Bersih 4

When I hear about the announcement of the Bersih 4 rally on social media I was pretty psyched about the event. It’s been a while since I last joined a street demonstration, walking around in the burning heat of the afternoon with my new found friends, running away from tear gas thrown at the crowd by the police. I just miss the atmosphere and experience.

It’s about time too. Ever since the news broke out about Najib’s ‘donation’ scandal and 1MDB and mismanagement of the economy, it’s high time the people show their displeasure and disapproval at the current administration. And since he pretty much turned a deaf ear at all these haters on social media, there’s no stronger message than turning up in numbers protesting on the streets of KL.

They government did not disappoint me when they started using scare tactics to discourage people from participating in this harmless rally. The police declared the rally as unlawful although there’s no such thing under the Peaceful Assembly Act. They warned civil servants and students not to participate in the rally or face disciplinary actions. And last but not least the ridiculous order by newly appointed Home Minister — Zahid Comedy, I mean Hamidi making any publication related to Bersih 4 as illegal, including yellow colored Bersih 4 t-shirts (I kid you not). All those heavy-handed actions is all but expected from a corrupt, repressive and undemocratic government like this one. If the current regime is none of the above then there would be no need of any Bersih rallies in the first place.

Those threats however were not enough to deter thousands of fed-up Malaysians from turning up on both days of the rallies. Yes instead of a single day of protesting, Bersih 4 is a two days, 34 hours event culminating on the eve of Independence Day. They are actually spending overnight on the streets of KL. I started my journey from the Bukit Jalil LRT station heading towards the city center. It’s no surprise that many opted to take public transport like me with many of the roads leading to KL needlessly congested by unnecessary road blocks by police meaning to trouble people planning to go to the rally, at the same time affecting the lives of the public in general. There were already plenty of people wearing yellow at the train station. Some tried to be creative by altering their yellow Bersih 4 t-shirts since they were banned yesterday. Most however didn’t even bother. There were virtually no police presence there and all the way to KL to intimidate the rally-goers.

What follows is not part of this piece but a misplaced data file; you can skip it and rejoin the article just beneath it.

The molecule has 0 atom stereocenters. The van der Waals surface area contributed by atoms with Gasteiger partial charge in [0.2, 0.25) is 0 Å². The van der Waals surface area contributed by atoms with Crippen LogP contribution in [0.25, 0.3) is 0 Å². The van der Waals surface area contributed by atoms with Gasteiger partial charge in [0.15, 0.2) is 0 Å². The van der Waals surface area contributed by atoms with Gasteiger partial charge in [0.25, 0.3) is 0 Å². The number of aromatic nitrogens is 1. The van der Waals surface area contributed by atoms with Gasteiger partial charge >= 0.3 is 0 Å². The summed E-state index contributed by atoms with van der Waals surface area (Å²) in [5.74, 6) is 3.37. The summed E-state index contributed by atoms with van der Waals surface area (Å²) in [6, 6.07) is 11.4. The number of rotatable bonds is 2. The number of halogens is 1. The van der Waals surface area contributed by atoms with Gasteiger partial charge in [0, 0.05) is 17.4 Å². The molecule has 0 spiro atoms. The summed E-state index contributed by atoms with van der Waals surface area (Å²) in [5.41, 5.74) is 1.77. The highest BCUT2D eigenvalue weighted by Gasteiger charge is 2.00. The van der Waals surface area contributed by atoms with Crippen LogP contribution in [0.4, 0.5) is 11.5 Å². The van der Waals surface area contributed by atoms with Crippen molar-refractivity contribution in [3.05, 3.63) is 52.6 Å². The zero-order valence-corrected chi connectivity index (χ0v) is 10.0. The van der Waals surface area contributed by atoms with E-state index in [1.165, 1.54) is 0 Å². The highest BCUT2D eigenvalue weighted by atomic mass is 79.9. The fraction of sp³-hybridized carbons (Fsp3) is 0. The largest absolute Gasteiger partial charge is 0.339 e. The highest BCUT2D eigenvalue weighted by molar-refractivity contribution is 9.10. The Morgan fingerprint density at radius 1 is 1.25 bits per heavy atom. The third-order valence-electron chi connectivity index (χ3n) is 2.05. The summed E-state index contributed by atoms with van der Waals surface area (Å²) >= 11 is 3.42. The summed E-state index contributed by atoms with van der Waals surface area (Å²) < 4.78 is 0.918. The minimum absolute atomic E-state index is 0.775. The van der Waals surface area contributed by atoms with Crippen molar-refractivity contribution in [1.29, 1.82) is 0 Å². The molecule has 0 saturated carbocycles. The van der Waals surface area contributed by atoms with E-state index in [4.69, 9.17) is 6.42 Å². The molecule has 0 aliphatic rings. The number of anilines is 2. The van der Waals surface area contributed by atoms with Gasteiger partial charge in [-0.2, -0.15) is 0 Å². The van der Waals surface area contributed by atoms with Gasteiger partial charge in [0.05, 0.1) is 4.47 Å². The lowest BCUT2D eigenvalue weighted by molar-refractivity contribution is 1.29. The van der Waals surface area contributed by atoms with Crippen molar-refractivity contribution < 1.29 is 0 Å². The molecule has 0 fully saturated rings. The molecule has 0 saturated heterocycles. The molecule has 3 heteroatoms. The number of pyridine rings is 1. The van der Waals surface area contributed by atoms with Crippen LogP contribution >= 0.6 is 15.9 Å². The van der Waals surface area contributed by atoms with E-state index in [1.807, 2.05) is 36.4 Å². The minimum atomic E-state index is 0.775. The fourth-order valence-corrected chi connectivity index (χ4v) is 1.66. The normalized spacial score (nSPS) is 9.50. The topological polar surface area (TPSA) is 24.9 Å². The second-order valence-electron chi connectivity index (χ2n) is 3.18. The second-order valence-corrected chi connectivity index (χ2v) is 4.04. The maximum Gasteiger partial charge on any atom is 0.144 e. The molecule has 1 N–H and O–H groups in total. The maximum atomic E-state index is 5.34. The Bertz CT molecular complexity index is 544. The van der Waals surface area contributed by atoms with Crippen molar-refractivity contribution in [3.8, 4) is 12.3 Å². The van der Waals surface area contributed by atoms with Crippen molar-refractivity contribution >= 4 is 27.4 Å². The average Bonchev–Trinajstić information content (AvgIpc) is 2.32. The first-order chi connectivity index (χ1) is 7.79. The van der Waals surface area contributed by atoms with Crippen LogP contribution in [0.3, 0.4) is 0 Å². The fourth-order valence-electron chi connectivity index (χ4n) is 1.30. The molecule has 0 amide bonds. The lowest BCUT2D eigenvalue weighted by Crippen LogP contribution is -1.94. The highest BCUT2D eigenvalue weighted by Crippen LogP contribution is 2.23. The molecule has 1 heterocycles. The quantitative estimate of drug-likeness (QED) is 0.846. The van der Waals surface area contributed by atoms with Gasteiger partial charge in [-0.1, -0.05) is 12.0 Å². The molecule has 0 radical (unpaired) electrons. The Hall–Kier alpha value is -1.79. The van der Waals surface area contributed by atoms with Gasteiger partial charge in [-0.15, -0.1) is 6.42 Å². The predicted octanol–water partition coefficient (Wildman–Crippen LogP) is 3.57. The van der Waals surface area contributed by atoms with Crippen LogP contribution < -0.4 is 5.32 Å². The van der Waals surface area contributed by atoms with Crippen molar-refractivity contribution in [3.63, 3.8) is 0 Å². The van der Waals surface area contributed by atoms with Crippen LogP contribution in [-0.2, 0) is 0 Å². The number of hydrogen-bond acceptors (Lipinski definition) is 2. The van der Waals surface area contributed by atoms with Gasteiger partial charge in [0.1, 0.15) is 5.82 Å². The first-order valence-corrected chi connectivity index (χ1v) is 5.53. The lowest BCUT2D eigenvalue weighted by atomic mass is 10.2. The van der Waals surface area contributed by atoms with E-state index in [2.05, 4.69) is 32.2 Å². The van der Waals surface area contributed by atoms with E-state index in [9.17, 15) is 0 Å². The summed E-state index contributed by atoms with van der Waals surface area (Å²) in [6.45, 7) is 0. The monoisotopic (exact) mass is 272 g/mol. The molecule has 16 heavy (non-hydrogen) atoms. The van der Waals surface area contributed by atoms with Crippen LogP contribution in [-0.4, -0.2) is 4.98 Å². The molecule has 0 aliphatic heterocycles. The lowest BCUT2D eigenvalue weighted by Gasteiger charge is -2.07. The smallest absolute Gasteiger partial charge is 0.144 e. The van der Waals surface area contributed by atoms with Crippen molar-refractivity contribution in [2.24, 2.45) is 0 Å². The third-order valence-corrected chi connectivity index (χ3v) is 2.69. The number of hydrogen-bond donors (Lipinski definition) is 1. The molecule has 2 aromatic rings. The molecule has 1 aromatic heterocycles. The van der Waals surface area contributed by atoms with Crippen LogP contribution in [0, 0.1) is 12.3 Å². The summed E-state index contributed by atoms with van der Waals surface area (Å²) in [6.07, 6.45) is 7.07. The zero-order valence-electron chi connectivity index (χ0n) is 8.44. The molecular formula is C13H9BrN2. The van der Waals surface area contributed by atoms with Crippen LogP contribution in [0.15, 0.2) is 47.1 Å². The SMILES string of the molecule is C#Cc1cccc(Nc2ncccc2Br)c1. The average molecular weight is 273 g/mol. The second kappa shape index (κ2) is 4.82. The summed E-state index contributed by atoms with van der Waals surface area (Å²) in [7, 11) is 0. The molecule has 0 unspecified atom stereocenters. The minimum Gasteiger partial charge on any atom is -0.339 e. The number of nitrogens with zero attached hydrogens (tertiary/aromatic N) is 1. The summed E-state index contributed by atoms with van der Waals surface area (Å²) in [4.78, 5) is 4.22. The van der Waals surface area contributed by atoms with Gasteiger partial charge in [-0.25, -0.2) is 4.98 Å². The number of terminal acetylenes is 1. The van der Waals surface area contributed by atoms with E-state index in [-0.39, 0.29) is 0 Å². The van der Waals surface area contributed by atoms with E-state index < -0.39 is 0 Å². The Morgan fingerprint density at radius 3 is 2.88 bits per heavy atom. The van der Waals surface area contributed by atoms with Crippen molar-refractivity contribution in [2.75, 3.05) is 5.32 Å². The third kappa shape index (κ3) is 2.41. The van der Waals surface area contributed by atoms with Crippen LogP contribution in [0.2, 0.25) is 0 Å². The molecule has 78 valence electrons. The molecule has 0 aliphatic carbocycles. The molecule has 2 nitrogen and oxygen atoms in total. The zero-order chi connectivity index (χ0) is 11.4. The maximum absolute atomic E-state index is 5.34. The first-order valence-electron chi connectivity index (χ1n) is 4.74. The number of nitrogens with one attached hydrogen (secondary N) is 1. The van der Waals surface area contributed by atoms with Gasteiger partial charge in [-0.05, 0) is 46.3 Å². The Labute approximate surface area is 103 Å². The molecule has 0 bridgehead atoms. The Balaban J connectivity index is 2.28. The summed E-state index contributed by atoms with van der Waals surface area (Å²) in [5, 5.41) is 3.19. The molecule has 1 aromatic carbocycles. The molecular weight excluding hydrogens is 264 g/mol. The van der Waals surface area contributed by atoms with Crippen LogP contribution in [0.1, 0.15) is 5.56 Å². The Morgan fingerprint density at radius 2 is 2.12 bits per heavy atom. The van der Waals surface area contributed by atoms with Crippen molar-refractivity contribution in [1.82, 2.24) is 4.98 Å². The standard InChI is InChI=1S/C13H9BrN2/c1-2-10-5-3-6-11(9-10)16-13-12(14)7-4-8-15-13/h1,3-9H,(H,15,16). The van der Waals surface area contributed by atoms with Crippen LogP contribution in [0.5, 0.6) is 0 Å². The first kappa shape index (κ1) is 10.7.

Despite the packed train, the crowd’s mood was generally festive and cheerful. They clapped when the train arrives and cheered when other yellow-clad crowd joined the ride. By the time we got to Bandar Tasik Selatan, there were no more room for commuters to board the train. That’s how many people there were that day. We made it safely to the city center. My final stop were the Masjid Jamek station. Unlike last time, they didn’t do anything funny this time like ordering the train not to stop at stations close to the city center. The crowd were already swelling when I arrived with yellow shirts everywhere. After a quick lunch at Burger King, I quickly made my way to Central Market to meet up with my regular rally-going comrades. I met Kak Yan and her friends after a while and we hung around the place for a while before being separated by the burgeoning crowd.

Although my original plan was to go around with some familiar faces, I also want to take my own sweet time and savor my freedom to walk anywhere I want and take tons of pictures of the crowd and the rally. Which is precisely what I did when I finally got separated from Kak Yan. From Central Market I watched the musical performance of the BangsArt people and listen to speeches by political figures and activists. Then I made my way to Dataran Merdeka which is where the action is. By 1:00 PM the crowd had grown into hundred of thousands. And the day was so hot, my camera has overheated and had to turn it off to cool down before I can use it further (that’s never happened before). Lucky for me I came prepared with my water supply, head scarf and glasses for the occasion.